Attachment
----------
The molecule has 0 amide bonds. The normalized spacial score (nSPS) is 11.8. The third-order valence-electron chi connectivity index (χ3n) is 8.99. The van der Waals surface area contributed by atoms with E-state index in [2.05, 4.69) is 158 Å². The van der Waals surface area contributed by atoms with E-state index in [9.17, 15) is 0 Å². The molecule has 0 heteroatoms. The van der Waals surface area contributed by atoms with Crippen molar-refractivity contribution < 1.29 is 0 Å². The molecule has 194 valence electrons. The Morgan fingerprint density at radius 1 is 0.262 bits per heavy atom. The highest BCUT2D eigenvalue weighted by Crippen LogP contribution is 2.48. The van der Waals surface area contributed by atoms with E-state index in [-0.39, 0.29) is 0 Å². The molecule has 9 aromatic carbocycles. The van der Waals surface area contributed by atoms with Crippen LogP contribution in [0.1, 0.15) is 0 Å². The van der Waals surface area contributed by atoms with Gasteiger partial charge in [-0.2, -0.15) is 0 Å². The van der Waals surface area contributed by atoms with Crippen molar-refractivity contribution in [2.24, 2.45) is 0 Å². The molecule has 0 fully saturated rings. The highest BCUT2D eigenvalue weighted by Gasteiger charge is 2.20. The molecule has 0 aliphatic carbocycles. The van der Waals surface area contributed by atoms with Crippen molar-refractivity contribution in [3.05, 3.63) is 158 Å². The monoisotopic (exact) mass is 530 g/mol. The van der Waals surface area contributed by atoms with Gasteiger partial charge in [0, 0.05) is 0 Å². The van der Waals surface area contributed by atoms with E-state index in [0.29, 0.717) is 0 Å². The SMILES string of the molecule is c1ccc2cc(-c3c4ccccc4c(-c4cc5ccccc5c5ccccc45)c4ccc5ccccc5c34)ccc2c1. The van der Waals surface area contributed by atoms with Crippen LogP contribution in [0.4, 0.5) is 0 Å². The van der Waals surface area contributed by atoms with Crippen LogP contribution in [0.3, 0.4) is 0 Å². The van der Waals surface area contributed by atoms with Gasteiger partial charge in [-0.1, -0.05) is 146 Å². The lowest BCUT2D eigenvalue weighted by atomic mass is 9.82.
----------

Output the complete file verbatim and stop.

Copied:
The molecule has 0 amide bonds. The normalized spacial score (nSPS) is 11.8. The third-order valence-electron chi connectivity index (χ3n) is 8.99. The van der Waals surface area contributed by atoms with E-state index in [2.05, 4.69) is 158 Å². The van der Waals surface area contributed by atoms with E-state index in [9.17, 15) is 0 Å². The molecule has 0 heteroatoms. The van der Waals surface area contributed by atoms with Crippen molar-refractivity contribution < 1.29 is 0 Å². The molecule has 194 valence electrons. The Morgan fingerprint density at radius 1 is 0.262 bits per heavy atom. The highest BCUT2D eigenvalue weighted by Crippen LogP contribution is 2.48. The van der Waals surface area contributed by atoms with E-state index in [-0.39, 0.29) is 0 Å². The molecule has 9 aromatic carbocycles. The van der Waals surface area contributed by atoms with Crippen LogP contribution in [0.1, 0.15) is 0 Å². The van der Waals surface area contributed by atoms with Gasteiger partial charge in [-0.2, -0.15) is 0 Å². The van der Waals surface area contributed by atoms with Crippen molar-refractivity contribution in [2.24, 2.45) is 0 Å². The molecule has 0 fully saturated rings. The highest BCUT2D eigenvalue weighted by Gasteiger charge is 2.20. The molecule has 0 aliphatic carbocycles. The van der Waals surface area contributed by atoms with Crippen molar-refractivity contribution in [3.05, 3.63) is 158 Å². The monoisotopic (exact) mass is 530 g/mol. The van der Waals surface area contributed by atoms with Gasteiger partial charge in [0, 0.05) is 0 Å². The van der Waals surface area contributed by atoms with E-state index in [0.29, 0.717) is 0 Å². The SMILES string of the molecule is c1ccc2cc(-c3c4ccccc4c(-c4cc5ccccc5c5ccccc45)c4ccc5ccccc5c34)ccc2c1. The van der Waals surface area contributed by atoms with Crippen LogP contribution in [0.4, 0.5) is 0 Å². The van der Waals surface area contributed by atoms with Crippen LogP contribution in [0.3, 0.4) is 0 Å². The van der Waals surface area contributed by atoms with Gasteiger partial charge in [-0.1, -0.05) is 146 Å². The lowest BCUT2D eigenvalue weighted by atomic mass is 9.82.